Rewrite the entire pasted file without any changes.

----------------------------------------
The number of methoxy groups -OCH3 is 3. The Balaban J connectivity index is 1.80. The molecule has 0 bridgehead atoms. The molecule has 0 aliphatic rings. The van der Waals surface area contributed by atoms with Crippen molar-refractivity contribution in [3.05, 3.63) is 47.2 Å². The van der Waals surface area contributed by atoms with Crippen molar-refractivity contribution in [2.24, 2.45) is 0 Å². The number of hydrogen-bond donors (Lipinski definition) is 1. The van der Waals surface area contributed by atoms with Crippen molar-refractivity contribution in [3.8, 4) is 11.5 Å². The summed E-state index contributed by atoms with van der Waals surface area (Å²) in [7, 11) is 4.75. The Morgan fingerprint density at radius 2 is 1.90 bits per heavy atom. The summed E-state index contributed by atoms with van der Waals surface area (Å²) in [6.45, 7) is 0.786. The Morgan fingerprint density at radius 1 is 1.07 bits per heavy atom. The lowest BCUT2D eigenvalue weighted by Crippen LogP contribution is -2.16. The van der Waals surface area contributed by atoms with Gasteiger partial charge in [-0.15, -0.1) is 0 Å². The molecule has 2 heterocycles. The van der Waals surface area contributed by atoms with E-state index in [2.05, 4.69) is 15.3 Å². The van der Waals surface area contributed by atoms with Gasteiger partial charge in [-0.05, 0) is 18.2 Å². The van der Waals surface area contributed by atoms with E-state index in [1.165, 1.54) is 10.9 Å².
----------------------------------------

The number of methoxy groups -OCH3 is 3. The Balaban J connectivity index is 1.80. The molecule has 0 bridgehead atoms. The molecule has 0 aliphatic rings. The van der Waals surface area contributed by atoms with Crippen molar-refractivity contribution in [3.05, 3.63) is 47.2 Å². The van der Waals surface area contributed by atoms with Crippen molar-refractivity contribution in [2.24, 2.45) is 0 Å². The number of hydrogen-bond donors (Lipinski definition) is 1. The van der Waals surface area contributed by atoms with Crippen molar-refractivity contribution in [3.8, 4) is 11.5 Å². The summed E-state index contributed by atoms with van der Waals surface area (Å²) in [7, 11) is 4.75. The Morgan fingerprint density at radius 2 is 1.90 bits per heavy atom. The summed E-state index contributed by atoms with van der Waals surface area (Å²) in [6.45, 7) is 0.786. The Morgan fingerprint density at radius 1 is 1.07 bits per heavy atom. The lowest BCUT2D eigenvalue weighted by Crippen LogP contribution is -2.16. The van der Waals surface area contributed by atoms with Gasteiger partial charge in [-0.15, -0.1) is 0 Å². The molecule has 2 heterocycles. The van der Waals surface area contributed by atoms with E-state index in [2.05, 4.69) is 15.3 Å². The van der Waals surface area contributed by atoms with Gasteiger partial charge in [-0.05, 0) is 18.2 Å². The van der Waals surface area contributed by atoms with E-state index in [1.165, 1.54) is 10.9 Å².